Since she started the Curvy Girls support group in Bismarck, Alexis has heard from girls, teens, and adults from across the state who have been inspired to open up and talk about their journey with scoliosis, too.
“One girl only spoke publicly one other time,” Nicole says. “She really didn’t want anyone to know about it. The girl’s aunt said it took an 11-year-old girl for her teenage niece to talk about her own scoliosis. You never know who you’re affecting — even if it’s one person.”
BRACED FOR HER FUTURE
She chooses happiness, started a support group, and as a seasoned public speaker, Alexis is now sharing her message with civic organizations and other groups.
And, she is still dancing.
“I knew what scoliosis was because I had friends who had gone through it, but I didn’t know what that would mean for my dancing or if I’d even be able to dance,” Alexis recalls. “I knew that those girls were able to dance, but I didn’t know what that would mean for me.”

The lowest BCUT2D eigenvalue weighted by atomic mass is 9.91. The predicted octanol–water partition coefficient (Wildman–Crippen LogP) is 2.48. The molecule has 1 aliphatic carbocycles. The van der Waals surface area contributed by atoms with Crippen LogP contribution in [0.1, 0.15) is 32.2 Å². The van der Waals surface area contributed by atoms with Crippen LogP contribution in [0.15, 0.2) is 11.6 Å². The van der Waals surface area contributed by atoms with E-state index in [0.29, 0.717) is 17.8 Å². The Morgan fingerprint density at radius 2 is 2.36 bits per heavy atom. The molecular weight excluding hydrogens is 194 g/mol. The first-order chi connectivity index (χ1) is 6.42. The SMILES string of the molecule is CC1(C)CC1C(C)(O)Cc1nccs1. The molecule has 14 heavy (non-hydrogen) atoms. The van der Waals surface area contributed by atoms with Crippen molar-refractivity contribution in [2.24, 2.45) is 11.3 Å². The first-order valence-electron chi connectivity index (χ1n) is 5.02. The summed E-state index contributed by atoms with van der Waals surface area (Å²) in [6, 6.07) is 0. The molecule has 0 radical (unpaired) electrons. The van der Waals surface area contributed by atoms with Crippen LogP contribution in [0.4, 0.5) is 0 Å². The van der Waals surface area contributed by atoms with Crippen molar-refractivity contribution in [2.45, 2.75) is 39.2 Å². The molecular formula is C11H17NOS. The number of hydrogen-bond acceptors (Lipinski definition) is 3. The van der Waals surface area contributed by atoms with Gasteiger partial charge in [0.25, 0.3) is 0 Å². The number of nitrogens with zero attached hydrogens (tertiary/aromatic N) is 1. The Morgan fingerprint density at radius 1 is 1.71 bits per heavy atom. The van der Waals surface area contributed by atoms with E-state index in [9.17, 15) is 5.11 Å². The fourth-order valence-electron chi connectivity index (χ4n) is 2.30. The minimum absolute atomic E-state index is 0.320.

“It’s kind of a double-edged sword,” Nicole says. “From the dance perspective, it puts a lot of pressure on the spine. You’re putting your body into movements that aren’t normal — stretching backward, twisting and turning and tumbling. So, the impact that’s happening on the spine is quite great; however, as Mom, I ask every time she has appointments — I ask the physical therapist, the surgeon, the nurse — ‘Should she still be dancing?’ and they all say YES because it’s keeping her core strong and that is so vitally important, especially in the event she does have to have surgery someday. The healing process will be that much easier and better because she does have such a strong core and body strength.